Well, we seem to have another theme going here at The Corner. On the contraceptive front it appears that a small island off the coast of Australia is experiencing a bit of a wildlife conundrum. A population explosion of koalas is threatening to divest Kangaroo Island of all its eucalyptus trees. The problem is that until the 1920's, when 18 of the adorable marsupials were brought to the island, there were no koalas there. Since they were not a part of the island's natural ecosystem, no koala-eating predators exist on the island. There are now over 28,000 of the little guys chomping away at a rate of nearly a pound of leaves per bear a day. Pretty soon they'll literally eat themselves out of house and home.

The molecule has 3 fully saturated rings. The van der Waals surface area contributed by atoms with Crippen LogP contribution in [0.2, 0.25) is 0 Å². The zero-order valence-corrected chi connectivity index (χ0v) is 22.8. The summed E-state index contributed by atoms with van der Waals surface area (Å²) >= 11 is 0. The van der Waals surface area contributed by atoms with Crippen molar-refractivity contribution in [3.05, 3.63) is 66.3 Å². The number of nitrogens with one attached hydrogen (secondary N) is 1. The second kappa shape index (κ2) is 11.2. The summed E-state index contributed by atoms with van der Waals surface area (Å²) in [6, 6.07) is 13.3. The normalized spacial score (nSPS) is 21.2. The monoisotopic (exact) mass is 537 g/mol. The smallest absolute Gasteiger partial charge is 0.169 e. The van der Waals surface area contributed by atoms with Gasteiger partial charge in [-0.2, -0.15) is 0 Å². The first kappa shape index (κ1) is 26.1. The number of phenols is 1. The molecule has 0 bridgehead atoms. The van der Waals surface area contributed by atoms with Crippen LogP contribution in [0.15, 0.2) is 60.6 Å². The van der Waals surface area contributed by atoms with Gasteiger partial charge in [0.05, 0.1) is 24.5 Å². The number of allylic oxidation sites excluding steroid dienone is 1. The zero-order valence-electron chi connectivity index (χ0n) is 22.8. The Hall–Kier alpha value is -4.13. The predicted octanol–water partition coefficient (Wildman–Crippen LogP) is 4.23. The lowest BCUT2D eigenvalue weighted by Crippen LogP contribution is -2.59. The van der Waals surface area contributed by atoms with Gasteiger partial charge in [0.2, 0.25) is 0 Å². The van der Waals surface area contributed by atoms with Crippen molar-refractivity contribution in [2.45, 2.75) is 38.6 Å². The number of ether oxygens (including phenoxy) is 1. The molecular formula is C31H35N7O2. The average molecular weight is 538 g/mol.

Of course the obvious answer to the problem, open season on Kangaroo Island koalas, has met with massive protests, so scientists have taken another tack...contraceptive implants. They have had great success with implanting a canine contraceptive between the shoulder blades of female koalas which keeps them sterile for up to two years. The process is completely painless, requiring no sedation, but is very time and effort intensive since koalas are arboreal beasties. It can take more than an hour just to get up into the trees where they spend most of the day sleeping. So the scientists, in conjunction with the Australian government, have been developing a dart that can be fired into the koalas' thigh that will drastically reduce the time, and thus the cost, of putting the Kangaroo Island koalas on the pill. Now I have to wonder just how they can tell, from dozens of feet below, which bears are female. Maybe it's the nightcap and face cream that gives them away.